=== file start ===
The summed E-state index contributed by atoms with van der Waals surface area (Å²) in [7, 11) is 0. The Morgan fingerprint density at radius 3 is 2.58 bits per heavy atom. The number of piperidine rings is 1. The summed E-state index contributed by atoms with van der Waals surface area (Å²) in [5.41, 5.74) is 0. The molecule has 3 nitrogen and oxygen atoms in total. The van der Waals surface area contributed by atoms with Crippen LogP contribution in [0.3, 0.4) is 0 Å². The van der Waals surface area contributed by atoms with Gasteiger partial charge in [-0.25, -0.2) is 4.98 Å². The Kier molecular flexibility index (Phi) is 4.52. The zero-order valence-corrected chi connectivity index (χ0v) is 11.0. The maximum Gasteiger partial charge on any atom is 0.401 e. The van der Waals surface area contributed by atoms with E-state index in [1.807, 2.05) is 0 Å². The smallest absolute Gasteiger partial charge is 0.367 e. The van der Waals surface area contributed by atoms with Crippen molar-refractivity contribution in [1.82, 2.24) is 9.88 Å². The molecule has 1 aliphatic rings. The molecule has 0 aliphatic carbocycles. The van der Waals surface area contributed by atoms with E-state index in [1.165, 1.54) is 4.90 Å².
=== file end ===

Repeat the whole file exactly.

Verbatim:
The summed E-state index contributed by atoms with van der Waals surface area (Å²) in [7, 11) is 0. The Morgan fingerprint density at radius 3 is 2.58 bits per heavy atom. The number of piperidine rings is 1. The summed E-state index contributed by atoms with van der Waals surface area (Å²) in [5.41, 5.74) is 0. The molecule has 3 nitrogen and oxygen atoms in total. The van der Waals surface area contributed by atoms with Crippen LogP contribution in [0.3, 0.4) is 0 Å². The van der Waals surface area contributed by atoms with Gasteiger partial charge in [-0.25, -0.2) is 4.98 Å². The Kier molecular flexibility index (Phi) is 4.52. The zero-order valence-corrected chi connectivity index (χ0v) is 11.0. The maximum Gasteiger partial charge on any atom is 0.401 e. The van der Waals surface area contributed by atoms with E-state index in [1.807, 2.05) is 0 Å². The smallest absolute Gasteiger partial charge is 0.367 e. The van der Waals surface area contributed by atoms with Crippen molar-refractivity contribution in [1.82, 2.24) is 9.88 Å². The molecule has 1 aliphatic rings. The molecule has 0 aliphatic carbocycles. The van der Waals surface area contributed by atoms with E-state index in [1.165, 1.54) is 4.90 Å².